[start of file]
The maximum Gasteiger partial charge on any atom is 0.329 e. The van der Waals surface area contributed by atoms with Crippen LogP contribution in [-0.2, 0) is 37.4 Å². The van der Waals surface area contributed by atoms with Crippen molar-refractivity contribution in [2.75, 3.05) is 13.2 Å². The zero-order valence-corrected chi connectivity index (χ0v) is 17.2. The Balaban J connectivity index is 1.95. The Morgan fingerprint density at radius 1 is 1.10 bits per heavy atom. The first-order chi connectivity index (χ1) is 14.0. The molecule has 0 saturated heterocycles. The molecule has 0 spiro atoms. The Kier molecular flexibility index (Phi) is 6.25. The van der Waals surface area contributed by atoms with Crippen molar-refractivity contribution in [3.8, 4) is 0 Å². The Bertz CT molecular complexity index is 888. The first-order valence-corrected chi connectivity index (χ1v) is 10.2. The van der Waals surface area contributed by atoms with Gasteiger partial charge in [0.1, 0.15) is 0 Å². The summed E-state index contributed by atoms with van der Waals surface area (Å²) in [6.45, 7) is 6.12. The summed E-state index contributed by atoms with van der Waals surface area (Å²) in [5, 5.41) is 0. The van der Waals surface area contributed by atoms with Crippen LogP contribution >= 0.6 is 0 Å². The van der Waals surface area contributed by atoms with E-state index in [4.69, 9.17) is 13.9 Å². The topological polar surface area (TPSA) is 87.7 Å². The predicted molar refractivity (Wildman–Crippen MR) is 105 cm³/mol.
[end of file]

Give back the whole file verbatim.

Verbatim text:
The maximum Gasteiger partial charge on any atom is 0.329 e. The van der Waals surface area contributed by atoms with Crippen LogP contribution in [-0.2, 0) is 37.4 Å². The van der Waals surface area contributed by atoms with Crippen molar-refractivity contribution in [2.75, 3.05) is 13.2 Å². The zero-order valence-corrected chi connectivity index (χ0v) is 17.2. The Balaban J connectivity index is 1.95. The Morgan fingerprint density at radius 1 is 1.10 bits per heavy atom. The first-order chi connectivity index (χ1) is 14.0. The molecule has 0 saturated heterocycles. The molecule has 0 spiro atoms. The Kier molecular flexibility index (Phi) is 6.25. The van der Waals surface area contributed by atoms with Crippen molar-refractivity contribution in [3.8, 4) is 0 Å². The Bertz CT molecular complexity index is 888. The first-order valence-corrected chi connectivity index (χ1v) is 10.2. The van der Waals surface area contributed by atoms with Gasteiger partial charge in [0.1, 0.15) is 0 Å². The summed E-state index contributed by atoms with van der Waals surface area (Å²) in [6.45, 7) is 6.12. The summed E-state index contributed by atoms with van der Waals surface area (Å²) in [5, 5.41) is 0. The van der Waals surface area contributed by atoms with Crippen LogP contribution >= 0.6 is 0 Å². The van der Waals surface area contributed by atoms with E-state index in [4.69, 9.17) is 13.9 Å². The topological polar surface area (TPSA) is 87.7 Å². The predicted molar refractivity (Wildman–Crippen MR) is 105 cm³/mol.